Even though Massachusetts plans this April to end remote and hybrid learning programs created during the pandemic, learning this way will still be an option for students.
Families will have the choice to keep their children in hybrid or remote-learning programs or enter their currently in-classroom learners in a remote program.
However, the programs are likely to be different than what is being offered now.
On Tuesday, March 9, Massachusetts Education Commissioner Jeffrey C. Riley said that hybrid and remote-learning models will no longer count toward meeting the required student learning time hours starting on Monday, April 5, for elementary school students, and Wednesday, April 28 for middle schoolers. A return date for high school students is yet to be set.
For many districts, Riley said, this will be a “substantial programming shift mid-school year.”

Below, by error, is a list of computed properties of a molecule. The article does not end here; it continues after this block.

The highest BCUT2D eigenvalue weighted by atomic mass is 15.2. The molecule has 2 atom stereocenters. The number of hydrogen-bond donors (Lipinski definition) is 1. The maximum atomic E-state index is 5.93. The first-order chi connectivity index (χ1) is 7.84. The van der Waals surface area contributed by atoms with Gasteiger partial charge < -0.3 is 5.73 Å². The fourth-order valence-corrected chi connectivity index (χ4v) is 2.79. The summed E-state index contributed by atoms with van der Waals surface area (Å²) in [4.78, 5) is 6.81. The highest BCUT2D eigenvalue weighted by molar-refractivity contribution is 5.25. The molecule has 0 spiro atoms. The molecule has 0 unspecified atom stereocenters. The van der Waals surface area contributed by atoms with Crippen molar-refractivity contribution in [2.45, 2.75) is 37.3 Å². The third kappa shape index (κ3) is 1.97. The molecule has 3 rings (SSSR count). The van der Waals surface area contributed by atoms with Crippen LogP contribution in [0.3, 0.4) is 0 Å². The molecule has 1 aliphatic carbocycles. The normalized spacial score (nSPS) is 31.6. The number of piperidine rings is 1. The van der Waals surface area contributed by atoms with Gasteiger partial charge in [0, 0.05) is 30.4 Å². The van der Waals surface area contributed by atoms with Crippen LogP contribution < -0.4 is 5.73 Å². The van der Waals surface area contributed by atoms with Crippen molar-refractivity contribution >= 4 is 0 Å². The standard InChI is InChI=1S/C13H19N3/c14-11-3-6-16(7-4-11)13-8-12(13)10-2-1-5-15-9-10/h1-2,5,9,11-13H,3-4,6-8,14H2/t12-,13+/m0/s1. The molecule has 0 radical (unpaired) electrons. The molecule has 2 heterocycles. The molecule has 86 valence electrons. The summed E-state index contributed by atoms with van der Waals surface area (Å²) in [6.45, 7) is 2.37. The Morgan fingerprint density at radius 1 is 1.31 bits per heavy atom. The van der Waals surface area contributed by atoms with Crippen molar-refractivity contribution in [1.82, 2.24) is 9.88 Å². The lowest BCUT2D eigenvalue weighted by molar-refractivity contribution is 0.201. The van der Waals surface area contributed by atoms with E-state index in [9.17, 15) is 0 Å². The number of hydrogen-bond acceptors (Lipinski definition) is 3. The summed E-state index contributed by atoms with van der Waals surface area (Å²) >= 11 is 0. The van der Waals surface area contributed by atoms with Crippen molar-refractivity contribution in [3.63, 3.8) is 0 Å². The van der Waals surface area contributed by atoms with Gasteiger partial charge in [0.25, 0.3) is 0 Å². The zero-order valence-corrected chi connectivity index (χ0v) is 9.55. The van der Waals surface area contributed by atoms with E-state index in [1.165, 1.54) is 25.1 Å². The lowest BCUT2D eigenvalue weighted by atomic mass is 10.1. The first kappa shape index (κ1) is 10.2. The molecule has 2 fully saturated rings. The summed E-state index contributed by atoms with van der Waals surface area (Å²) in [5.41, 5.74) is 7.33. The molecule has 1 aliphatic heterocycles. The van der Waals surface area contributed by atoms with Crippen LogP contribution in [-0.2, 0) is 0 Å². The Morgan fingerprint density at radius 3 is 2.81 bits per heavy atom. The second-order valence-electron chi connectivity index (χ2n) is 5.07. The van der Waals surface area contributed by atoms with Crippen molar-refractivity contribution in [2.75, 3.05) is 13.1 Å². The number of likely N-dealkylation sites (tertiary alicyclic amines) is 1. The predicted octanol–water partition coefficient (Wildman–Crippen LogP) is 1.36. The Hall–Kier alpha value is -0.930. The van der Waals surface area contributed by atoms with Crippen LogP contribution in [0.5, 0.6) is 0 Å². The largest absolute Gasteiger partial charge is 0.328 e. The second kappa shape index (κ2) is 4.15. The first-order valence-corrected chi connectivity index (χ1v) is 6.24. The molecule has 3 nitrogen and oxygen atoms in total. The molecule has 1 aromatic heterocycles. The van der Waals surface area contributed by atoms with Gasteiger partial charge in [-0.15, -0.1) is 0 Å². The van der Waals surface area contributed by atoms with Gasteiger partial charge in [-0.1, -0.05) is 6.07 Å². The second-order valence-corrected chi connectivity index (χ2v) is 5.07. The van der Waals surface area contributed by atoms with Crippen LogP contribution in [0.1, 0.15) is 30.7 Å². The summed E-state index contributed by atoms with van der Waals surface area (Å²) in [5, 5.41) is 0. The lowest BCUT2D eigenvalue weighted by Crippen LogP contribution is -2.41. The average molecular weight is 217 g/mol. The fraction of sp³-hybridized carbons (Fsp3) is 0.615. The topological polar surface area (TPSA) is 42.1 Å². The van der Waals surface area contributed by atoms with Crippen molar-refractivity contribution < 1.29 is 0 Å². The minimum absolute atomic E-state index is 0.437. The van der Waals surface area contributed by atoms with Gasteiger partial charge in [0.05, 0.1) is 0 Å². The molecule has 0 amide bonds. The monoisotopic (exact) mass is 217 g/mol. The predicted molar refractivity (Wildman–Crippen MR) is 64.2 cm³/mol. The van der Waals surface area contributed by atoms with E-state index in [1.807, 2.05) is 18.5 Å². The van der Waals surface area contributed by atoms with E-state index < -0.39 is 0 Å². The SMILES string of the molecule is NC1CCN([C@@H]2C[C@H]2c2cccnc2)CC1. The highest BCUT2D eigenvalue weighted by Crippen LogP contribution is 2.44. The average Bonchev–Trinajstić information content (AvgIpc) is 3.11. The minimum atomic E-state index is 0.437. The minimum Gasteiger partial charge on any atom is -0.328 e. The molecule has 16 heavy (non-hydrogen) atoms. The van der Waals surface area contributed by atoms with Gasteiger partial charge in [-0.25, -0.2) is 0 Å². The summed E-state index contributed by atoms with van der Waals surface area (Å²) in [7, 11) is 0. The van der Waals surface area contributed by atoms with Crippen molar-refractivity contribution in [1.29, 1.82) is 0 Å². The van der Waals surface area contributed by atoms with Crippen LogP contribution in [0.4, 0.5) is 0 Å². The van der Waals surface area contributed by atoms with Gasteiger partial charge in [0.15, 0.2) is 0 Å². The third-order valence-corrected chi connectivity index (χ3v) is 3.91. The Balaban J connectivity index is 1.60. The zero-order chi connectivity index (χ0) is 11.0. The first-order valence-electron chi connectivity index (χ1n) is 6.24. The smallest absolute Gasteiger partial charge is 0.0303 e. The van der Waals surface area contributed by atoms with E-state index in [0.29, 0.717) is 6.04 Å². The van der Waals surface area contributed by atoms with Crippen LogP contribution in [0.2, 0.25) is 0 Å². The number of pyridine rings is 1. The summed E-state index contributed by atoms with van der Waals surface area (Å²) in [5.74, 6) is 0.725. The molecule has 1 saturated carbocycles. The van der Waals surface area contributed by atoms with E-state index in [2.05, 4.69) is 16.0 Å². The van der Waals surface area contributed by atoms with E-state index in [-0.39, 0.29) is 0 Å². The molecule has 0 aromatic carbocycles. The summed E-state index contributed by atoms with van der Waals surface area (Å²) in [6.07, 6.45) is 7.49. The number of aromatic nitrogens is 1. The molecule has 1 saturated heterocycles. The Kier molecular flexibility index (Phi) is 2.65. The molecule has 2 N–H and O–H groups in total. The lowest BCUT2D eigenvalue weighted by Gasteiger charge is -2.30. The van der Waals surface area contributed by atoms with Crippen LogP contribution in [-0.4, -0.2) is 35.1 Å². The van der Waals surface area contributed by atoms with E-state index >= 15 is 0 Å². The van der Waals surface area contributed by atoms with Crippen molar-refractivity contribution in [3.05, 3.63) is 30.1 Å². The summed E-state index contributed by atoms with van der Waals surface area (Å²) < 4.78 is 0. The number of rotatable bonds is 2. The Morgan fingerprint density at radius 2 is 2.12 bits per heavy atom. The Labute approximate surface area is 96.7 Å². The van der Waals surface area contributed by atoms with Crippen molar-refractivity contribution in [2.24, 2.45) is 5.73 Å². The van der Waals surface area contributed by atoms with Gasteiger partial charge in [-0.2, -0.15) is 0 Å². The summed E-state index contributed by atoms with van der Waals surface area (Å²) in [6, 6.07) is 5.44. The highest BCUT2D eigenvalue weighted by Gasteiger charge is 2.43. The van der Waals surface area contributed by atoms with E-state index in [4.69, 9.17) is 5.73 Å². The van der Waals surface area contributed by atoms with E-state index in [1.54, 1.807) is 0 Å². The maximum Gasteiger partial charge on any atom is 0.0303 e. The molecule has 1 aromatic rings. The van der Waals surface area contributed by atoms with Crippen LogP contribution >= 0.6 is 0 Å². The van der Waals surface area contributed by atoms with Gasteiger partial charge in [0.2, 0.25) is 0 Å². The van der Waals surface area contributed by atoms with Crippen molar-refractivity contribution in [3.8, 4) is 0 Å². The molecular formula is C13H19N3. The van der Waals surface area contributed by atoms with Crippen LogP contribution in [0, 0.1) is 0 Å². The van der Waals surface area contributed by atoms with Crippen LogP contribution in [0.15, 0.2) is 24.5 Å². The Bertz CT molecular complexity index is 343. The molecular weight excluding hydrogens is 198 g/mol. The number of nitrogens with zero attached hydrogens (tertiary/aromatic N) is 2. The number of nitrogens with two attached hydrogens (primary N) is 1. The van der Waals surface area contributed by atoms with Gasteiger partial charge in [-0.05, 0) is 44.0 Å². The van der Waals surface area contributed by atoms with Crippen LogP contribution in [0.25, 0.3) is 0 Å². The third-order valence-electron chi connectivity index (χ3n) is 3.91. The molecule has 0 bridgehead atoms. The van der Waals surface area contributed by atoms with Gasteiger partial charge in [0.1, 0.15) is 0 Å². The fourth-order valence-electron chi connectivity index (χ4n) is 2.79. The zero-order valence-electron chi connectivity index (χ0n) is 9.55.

“Families should expect that districts may need to make challenging tradeoffs to accommodate the full in-person instructional mode,” Riley said in a public memo about the new deadlines.
For instance, he said:
- Students currently learning in a hybrid model may shift to more in-person classroom days and the classroom learning space may have to be altered to accommodate more children.
- In some cases, student-teacher assignments may change.
- If students are in a remote learning model right now or choose to enter one in April, the remote learning option may look different than the model offered prior to the back-to-school deadlines.
- Schools are being encouraged to use “live streaming” or simultaneous instruction for remote students.
- Keeping the remote school option available is meant to allow children who need to quarantine for 14 days to continue with their classwork.
For more information about the transition and deadlines, visit doe.gov.
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